In the knowledge‑based economy the nature of what is strategic has been modified along with the importance of knowledge and its management. One of the most important implications of these changes is the expansion of resources and products that are globally tradable, highlighting the importance of knowledge as the key economic resource of lasting competitive advantage. As a consequence of this shift in the economy, an increasing number of industries are moving from the closed innovation model to the open innovation model that created porous boundaries between the innovative company and its surrounding environment, changing the interand intra‑organizational modes of coordination. In an environment where knowledge is the key economic resource and the open innovation model is applied in more and more industries, we are experiencing the increasing importance of the New Technology‑Based Firm (NTBF). NTBFs face a number of difficulties mainly associated with a lack of resources and entrepreneurial skills and in order overcome the difficulties NTBFs strive towards flexibility while accelerating the development and commercialization processes by creating andor entering business networks. By adopting a knowledge‑based view for NTBFs and consequently placing knowledge in the centre of a systemic innovation model, knowledge networks constitute an asset for NTBFs. As this new form of cooperation takes multiple and often unpredictable forms it is thus essential to develop strategy formulation tools and processes that can help NTBFs to face their challenges. Until now little attention has been given to the development of strategy tools and processes tailored for the requirements of NTBFs. The present paper presents a concept to cope with NTBFs' by developing a generic process for strategy formulation. In this respect, an action research project was initiated. The proposed concept was initially designed, although not exclusively, for a Greek NTBF, Astrofos Ltd. The author, who is coordinator of the incubator where Astrofos is sited, is acting as a strategy consultant for the firm and has taken part in all its major decisions since summer 2007. In order to build the strategy formulation process, this paper proposes a mapping technique that attempts to depict a NTBF's tangible and intangible transactions as well as the strength of ties between the focal NTBF and its partners and the complexity of the knowledge. In developing the mapping technique, we have used a combination of the concept of weak ties, derived from social network analysis, with the notion of complex knowledge, as this combination was initially proposed by Hansen (1999). Additionally, a set of questions is proposed that have to be answered in order to pass from knowledge identification to knowledge transfer, from a strategic point of view. In this regard, the presented methodology constitutes an effort, on the one hand, to study the emergent patterns in what is considered to be a chaotic or disordered system and, on the other, to stimulate the creation of new patterns in the system that would be consistent with the NTBF's strategy.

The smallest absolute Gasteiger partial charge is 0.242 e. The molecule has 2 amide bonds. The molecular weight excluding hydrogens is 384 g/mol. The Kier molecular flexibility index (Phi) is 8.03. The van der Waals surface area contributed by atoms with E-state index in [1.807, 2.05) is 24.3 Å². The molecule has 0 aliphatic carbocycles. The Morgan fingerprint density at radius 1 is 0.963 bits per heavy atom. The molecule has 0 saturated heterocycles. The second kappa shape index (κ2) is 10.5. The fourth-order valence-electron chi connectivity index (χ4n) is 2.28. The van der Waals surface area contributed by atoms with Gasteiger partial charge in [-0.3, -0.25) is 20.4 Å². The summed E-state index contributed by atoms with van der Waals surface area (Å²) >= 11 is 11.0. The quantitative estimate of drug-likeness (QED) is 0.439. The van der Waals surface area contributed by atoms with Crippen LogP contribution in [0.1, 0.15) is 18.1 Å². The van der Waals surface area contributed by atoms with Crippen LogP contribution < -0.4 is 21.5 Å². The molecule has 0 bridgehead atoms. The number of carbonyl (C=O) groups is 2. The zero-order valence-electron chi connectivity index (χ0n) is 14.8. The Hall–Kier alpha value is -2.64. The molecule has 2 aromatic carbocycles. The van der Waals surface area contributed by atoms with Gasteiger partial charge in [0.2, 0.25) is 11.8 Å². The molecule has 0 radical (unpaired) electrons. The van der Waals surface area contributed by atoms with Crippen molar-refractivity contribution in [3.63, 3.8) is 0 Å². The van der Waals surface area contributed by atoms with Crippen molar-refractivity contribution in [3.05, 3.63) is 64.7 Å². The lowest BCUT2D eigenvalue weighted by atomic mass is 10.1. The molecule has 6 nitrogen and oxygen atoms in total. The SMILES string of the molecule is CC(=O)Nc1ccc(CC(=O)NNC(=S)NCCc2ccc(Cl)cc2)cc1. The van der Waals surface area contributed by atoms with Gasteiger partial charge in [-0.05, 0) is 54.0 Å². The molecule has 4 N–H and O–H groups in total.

Keywords: new technology-based firm, NTBF, innovation, strategy formulation process, value network, mapping technique, social network analysis, knowledge complexity

 

Share |

Journal Article

Dynamic Knowledge Management Toolkit  pp261-266

Nader Nada, Mohamed Kholief, Mahmoud. Ghanem, W. Bakry

© Jun 2009 Volume 7 Issue 2, ICICKM 2008, Editor: Kevin O'Sullivan, pp199 - 296

Look inside Download PDF (free)

Abstract